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At that point, even a sub-optimal, not-efficient task of remote mining from a base that doesn't have a nexus yet, is better than "20 supply, doing nothing." Building that nexus and remote mining might even eventually pay off, too.

It grants additional resources, with which you can then do things like building zealots or researching charge, building a robotic facility so you have observers and aren't utterly screwed.

What happens all too often is they can manufacture one wave. Then they push with it. If that wave dies, they panic. They make another wave of units- albeit slowly, but they build back up over time, in too great a panic, thinking my army's gonna come crush them the moment they aren't pressing "v" for "void ray." It's my suggestion that instead they spare a moment to look at their workers. Most of the time, having 20+ workers sitting idle isn't going to help you rebuild your now-dead army.

Worse, if I just slaughtered that army to the point they're worried about a counterattack, then rebuilding that same army is a really bad idea if I'm already hard-countering it. A tech tree swap is far smarter. Which, as you may have guessed, is expensive. See: 20+ idle probes being a major problem. It isn't always that they're idle, either. Sometimes, it's just mineral fields have also started to wear down and you've got 16 probes on 4 mineral fields. The income declines, but they haven't expanded because they dumped everything into producing a first/replacement army, as quickly as they could.

What I also see is that once someone warps in battlecruisers into my base, if I manage to kill those battlecruisers, I know they're going to do it a second time. At this point I should be on 4-5 base and have a reasonable amount of supplies. If they warped back to their base with battlecruisers, I've got enough time to drop mules, pull SCVs off the mineral line, and start producing a TON of turrets in my main, along with reserving a few widow mines. I don't know why they do this, but once a bronze/silver/gold player jumps into your main once, they'll do it a second time, in the exact same spot to pick up right where they left off, figuring that your economy must be as poor as theirs.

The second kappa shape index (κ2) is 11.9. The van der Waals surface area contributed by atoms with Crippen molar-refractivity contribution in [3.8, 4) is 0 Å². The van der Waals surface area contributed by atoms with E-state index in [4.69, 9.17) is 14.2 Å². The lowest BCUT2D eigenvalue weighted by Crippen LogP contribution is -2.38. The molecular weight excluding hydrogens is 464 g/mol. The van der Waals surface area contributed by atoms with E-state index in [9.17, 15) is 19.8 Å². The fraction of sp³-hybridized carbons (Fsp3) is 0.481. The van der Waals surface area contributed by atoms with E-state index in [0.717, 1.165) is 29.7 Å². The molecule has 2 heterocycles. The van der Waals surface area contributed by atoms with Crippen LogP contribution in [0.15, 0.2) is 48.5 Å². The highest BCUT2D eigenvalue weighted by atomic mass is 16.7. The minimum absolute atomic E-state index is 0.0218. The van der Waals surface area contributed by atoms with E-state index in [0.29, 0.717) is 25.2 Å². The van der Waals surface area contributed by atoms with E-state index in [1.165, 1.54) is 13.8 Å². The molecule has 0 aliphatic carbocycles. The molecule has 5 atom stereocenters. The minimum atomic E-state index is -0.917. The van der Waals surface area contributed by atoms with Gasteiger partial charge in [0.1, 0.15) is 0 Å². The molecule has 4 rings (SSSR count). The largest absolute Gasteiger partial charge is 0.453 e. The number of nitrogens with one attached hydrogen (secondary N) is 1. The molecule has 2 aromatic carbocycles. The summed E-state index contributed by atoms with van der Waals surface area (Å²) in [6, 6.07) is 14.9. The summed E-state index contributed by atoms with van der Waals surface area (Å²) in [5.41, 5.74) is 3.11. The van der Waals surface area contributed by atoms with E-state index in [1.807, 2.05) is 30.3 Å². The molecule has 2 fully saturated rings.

It isn't. Widow mines cost a fraction of a battlecruiser per the damage they inflict. I didn't need to build a supply depot for every single widow mine, either. I also upgrade range and armour, because if I've got the economy for it, "Why? Don't you mean 'why not'?" is the refrain. At that point, the enemy player jumps in- and it's an absolute bloodbath.

The enemy player types "GG" and I often haven't had to kill a single structure of theirs. They know it's over, they just don't know why it's over.

Neglecting macro in this game will kill you as surely as anything else.